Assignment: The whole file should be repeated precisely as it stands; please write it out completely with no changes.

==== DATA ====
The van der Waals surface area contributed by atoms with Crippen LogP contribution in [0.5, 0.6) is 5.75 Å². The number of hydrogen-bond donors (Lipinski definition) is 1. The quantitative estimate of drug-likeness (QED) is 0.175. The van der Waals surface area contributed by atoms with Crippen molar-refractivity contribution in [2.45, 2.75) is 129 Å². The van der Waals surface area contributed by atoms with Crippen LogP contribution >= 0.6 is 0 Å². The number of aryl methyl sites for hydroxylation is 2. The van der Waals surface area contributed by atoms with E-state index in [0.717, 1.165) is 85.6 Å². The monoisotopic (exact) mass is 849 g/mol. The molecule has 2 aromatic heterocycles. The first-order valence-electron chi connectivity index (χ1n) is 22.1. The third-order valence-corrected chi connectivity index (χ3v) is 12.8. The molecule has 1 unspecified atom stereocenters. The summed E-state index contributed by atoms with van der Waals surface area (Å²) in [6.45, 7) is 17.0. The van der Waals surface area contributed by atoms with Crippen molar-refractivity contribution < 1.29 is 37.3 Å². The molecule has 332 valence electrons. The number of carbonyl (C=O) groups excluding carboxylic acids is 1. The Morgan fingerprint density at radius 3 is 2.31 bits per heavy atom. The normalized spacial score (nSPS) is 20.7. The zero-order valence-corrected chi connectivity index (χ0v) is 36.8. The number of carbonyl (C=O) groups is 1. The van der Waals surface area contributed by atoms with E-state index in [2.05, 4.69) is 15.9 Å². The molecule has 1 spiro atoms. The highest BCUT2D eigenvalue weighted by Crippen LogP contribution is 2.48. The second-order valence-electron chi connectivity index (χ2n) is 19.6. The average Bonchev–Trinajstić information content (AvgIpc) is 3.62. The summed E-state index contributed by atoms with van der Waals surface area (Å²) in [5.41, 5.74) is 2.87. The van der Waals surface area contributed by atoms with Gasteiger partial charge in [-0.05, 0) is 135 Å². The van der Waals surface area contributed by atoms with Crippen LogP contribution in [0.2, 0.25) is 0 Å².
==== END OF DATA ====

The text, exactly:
The van der Waals surface area contributed by atoms with Crippen LogP contribution in [0.5, 0.6) is 5.75 Å². The number of hydrogen-bond donors (Lipinski definition) is 1. The quantitative estimate of drug-likeness (QED) is 0.175. The van der Waals surface area contributed by atoms with Crippen molar-refractivity contribution in [2.45, 2.75) is 129 Å². The van der Waals surface area contributed by atoms with Crippen LogP contribution >= 0.6 is 0 Å². The number of aryl methyl sites for hydroxylation is 2. The van der Waals surface area contributed by atoms with E-state index in [0.717, 1.165) is 85.6 Å². The monoisotopic (exact) mass is 849 g/mol. The molecule has 2 aromatic heterocycles. The first-order valence-electron chi connectivity index (χ1n) is 22.1. The third-order valence-corrected chi connectivity index (χ3v) is 12.8. The molecule has 1 unspecified atom stereocenters. The summed E-state index contributed by atoms with van der Waals surface area (Å²) in [6.45, 7) is 17.0. The van der Waals surface area contributed by atoms with Crippen molar-refractivity contribution < 1.29 is 37.3 Å². The molecule has 332 valence electrons. The number of carbonyl (C=O) groups excluding carboxylic acids is 1. The Morgan fingerprint density at radius 3 is 2.31 bits per heavy atom. The normalized spacial score (nSPS) is 20.7. The zero-order valence-corrected chi connectivity index (χ0v) is 36.8. The number of carbonyl (C=O) groups is 1. The van der Waals surface area contributed by atoms with E-state index in [2.05, 4.69) is 15.9 Å². The molecule has 1 spiro atoms. The highest BCUT2D eigenvalue weighted by Crippen LogP contribution is 2.48. The second-order valence-electron chi connectivity index (χ2n) is 19.6. The average Bonchev–Trinajstić information content (AvgIpc) is 3.62. The summed E-state index contributed by atoms with van der Waals surface area (Å²) in [5.41, 5.74) is 2.87. The van der Waals surface area contributed by atoms with Gasteiger partial charge in [-0.05, 0) is 135 Å². The van der Waals surface area contributed by atoms with Crippen LogP contribution in [0.2, 0.25) is 0 Å².